39. 39.  Thanks for listening 39
  40. 40. REFERENCES  Admiraal, W. G., Westhoff, & De Bot, K. (2006). Evaluation of bilingual secondary education in the Netherlands: Students’ language proficiency. English Educational Research and Evaluation, 12, (1), 75-78.  Ball, P., Kelly, K. & Clegg, J. (2015). Putting CLIL into practice. Oxford: Oxford University Press.  Byram, M & Parmenter, L. (Eds.) (2012). The Common European Framework of Reference: The globalisation of language education policy. Bristol: Multilingual Matters.  Eurydice. (2006). Content and language integrated learning (CLIL) at school in Europe. United Kingdom (England, Wales and Northern Ireland). Retrieved https://www.nfer.ac.uk/pdf/CLIL.pdf.  Eurydice. (2012). Key data on teaching languages at school in Europe 2012 edition. Retrieved http://eacea.ec.europa.eu/education/Eurydice/documents/key_data_series/143EN.pdf.  Graddol, D. (2005). CLIL debate questions and answers. The Guardian Weekly, April 20, 2005. Retrieved from https://www.theguardian.com/theguardian/2005/apr/20/guardianweekly.guardianweekly13  Ikeda, M. (2013). Does CLIL work for Japanese secondary school students? Potential for the “weak” version of CLIL. International CLIL Research Journal, 2 (1), 31-43.  Jernudd, B. H. & Neustupný, J. V. (1987) Language planning: For whom? In L. Laforge (ed.) Proceedings of the International Colloquium on Language Planning. Quebec: Les Presses de L’Université Laval, 69-84.  Kimura, G. (2014) Language management as a cyclical process: A case study on prohibiting Sorbian in the workplace. Slovo a slovesnost 75 (4), 255-270.  Marsh, D. (2012). Content and language integrated learning (CLIL). A development trajectory. Córdoba: University of Córdoba.  Mehisto, P., Marsh, D. & Frigols, M. J. (2008). Uncovering CLIL: Content and language integrated learning in bilingual and multilingual education. Oxford: Macmillan Education.  Nekvapil, J. (2009) The integrative potential of Language Management Theory. In J. Nekvapil & T. Sherman (eds.) Language Management in Contact Situations: Perspectives from Three Continents. Frankfurt am Main: Peter Lang, 1-11.  Neustupný, J. V. (1994a) Problems of English contact discourse and language planning. In T. Kandiah & J. Kwan-Terry (eds.) English and Language Planning: A Southeast Asian Contribution. Singapore: Academic Press, 50-69.  Sasajima, S. (2013). CLILはおもしろい 背景とその可能性. 英語教育6月号, 10-17.  Sasajima, S. (2013). 各国のCLILの実際 ヨーロッパとアジアを中心に. 英語教育 6月号,34-35.  Sherman, T. (2006) Uncovering institutionally imposed norms through the interaction interview: Mormon missionaries in the Czech Republic. In H. Muraoka (ed.) Language Management in Contact Situations. Vol 4. Report on The Research Projects no. 129. Chiba, Japan: Chiba University Graduate School of Social Sciences and Humanities, 1-12. Also available at http://languagemanagement.ff.cuni.cz/  Spolsky, B. (2006). Language policy failures. In M. Pütz, J. Fishman & J. Neff-van Aertselaer (eds.) ‘Along the routes to power’: Explorations of empowerment through language (pp.87-106. Berlin and New York: Mouton de Gruyter  Swann, J., Deumert, A., Lillis, T. & Mesthrie, R. (2004). A dictionary of sociolinguistics. Edinburgh: Edinburgh University Press.  渡部義典、池田真、和泉伸一 (2011). 『CLIL(内容言語統合型学習)上智大学外国語教育の新たなる挑戦 第1巻 原理と方法』 上智大学出版  Yamano, Y. (2013). CLIL in a Japanese primary school: Exploring the potential of CLIL in a Japanese EFL context. International CLIL Research Journal, 2 (1), 19-30. 40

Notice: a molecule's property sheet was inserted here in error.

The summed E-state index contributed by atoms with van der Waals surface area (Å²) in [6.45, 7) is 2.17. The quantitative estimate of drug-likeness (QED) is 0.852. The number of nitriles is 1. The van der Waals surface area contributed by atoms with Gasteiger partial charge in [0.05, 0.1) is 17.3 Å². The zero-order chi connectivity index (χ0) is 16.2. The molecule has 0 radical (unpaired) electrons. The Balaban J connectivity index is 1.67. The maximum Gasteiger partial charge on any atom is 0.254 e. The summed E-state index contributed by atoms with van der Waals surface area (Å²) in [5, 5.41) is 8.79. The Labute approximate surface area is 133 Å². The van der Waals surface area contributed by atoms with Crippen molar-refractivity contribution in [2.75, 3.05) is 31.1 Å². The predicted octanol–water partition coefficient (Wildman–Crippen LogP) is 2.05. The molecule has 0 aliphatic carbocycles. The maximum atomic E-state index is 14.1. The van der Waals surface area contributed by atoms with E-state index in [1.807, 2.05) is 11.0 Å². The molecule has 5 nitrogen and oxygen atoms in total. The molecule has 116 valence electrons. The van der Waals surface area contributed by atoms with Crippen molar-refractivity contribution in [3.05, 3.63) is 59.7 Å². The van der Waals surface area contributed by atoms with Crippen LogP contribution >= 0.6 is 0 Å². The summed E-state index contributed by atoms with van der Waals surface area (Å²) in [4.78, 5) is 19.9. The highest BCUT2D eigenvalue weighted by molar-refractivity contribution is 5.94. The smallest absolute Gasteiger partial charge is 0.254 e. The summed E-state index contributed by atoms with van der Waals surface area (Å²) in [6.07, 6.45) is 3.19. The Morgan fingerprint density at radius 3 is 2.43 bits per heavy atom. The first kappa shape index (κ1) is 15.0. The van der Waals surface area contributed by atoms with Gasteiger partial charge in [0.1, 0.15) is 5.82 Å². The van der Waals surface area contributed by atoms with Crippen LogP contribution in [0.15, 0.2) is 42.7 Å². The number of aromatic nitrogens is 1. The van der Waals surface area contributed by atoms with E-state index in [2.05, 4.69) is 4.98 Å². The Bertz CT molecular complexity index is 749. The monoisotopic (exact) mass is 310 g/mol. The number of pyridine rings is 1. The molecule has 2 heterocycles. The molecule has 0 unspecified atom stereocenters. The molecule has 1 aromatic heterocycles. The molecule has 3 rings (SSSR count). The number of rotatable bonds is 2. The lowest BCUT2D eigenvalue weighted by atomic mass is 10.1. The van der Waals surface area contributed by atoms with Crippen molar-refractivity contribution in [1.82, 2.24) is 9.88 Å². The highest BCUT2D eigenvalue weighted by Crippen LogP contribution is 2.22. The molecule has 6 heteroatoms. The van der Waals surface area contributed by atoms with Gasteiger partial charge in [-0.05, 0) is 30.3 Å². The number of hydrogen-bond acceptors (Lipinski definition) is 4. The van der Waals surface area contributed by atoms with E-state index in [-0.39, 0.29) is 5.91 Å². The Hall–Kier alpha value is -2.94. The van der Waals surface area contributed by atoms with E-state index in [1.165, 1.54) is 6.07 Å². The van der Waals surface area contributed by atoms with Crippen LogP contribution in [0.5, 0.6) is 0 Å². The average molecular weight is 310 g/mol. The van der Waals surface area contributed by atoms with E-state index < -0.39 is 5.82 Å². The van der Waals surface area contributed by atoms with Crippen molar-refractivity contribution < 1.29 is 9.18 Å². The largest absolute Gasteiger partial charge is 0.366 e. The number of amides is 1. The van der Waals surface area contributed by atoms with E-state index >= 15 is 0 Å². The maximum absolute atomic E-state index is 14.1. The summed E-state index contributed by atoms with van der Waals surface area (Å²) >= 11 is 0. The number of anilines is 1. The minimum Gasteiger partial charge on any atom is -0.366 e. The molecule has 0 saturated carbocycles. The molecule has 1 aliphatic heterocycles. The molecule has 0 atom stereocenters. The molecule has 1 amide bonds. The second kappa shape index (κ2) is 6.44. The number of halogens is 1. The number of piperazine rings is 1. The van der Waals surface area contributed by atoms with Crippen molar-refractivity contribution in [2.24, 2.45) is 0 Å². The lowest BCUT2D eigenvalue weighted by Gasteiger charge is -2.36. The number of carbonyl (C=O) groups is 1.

×